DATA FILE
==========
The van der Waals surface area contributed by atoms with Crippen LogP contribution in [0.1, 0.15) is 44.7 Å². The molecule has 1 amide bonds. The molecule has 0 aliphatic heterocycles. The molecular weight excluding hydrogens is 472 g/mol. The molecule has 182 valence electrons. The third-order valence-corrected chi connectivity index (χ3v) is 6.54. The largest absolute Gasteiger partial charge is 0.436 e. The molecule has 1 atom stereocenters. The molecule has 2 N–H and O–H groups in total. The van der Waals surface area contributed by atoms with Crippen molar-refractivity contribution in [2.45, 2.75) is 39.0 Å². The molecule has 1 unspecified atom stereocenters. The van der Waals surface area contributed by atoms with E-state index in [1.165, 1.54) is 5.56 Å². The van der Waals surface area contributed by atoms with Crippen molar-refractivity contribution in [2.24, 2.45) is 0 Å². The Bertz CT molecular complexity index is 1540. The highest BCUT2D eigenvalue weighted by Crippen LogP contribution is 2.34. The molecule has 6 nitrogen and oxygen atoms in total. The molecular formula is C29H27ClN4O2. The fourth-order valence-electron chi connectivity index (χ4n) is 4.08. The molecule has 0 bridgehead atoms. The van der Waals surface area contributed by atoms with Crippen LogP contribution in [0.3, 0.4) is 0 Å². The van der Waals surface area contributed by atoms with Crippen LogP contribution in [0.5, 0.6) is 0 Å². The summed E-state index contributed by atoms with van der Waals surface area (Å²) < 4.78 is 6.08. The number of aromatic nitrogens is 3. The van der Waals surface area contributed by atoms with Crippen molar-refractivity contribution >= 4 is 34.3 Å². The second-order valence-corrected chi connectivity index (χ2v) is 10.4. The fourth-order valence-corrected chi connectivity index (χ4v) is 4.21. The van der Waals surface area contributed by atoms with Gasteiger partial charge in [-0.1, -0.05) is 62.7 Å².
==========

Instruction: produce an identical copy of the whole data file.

The van der Waals surface area contributed by atoms with Crippen LogP contribution in [0.1, 0.15) is 44.7 Å². The molecule has 1 amide bonds. The molecule has 0 aliphatic heterocycles. The molecular weight excluding hydrogens is 472 g/mol. The molecule has 182 valence electrons. The third-order valence-corrected chi connectivity index (χ3v) is 6.54. The largest absolute Gasteiger partial charge is 0.436 e. The molecule has 1 atom stereocenters. The molecule has 2 N–H and O–H groups in total. The van der Waals surface area contributed by atoms with Crippen molar-refractivity contribution in [2.45, 2.75) is 39.0 Å². The molecule has 1 unspecified atom stereocenters. The van der Waals surface area contributed by atoms with E-state index in [1.165, 1.54) is 5.56 Å². The van der Waals surface area contributed by atoms with Crippen molar-refractivity contribution in [2.24, 2.45) is 0 Å². The Bertz CT molecular complexity index is 1540. The highest BCUT2D eigenvalue weighted by Crippen LogP contribution is 2.34. The molecule has 6 nitrogen and oxygen atoms in total. The molecular formula is C29H27ClN4O2. The fourth-order valence-electron chi connectivity index (χ4n) is 4.08. The molecule has 0 bridgehead atoms. The van der Waals surface area contributed by atoms with Crippen LogP contribution in [0.3, 0.4) is 0 Å². The van der Waals surface area contributed by atoms with Crippen LogP contribution in [0.5, 0.6) is 0 Å². The summed E-state index contributed by atoms with van der Waals surface area (Å²) < 4.78 is 6.08. The number of aromatic nitrogens is 3. The van der Waals surface area contributed by atoms with Crippen molar-refractivity contribution >= 4 is 34.3 Å². The second-order valence-corrected chi connectivity index (χ2v) is 10.4. The fourth-order valence-corrected chi connectivity index (χ4v) is 4.21. The van der Waals surface area contributed by atoms with Gasteiger partial charge in [-0.1, -0.05) is 62.7 Å².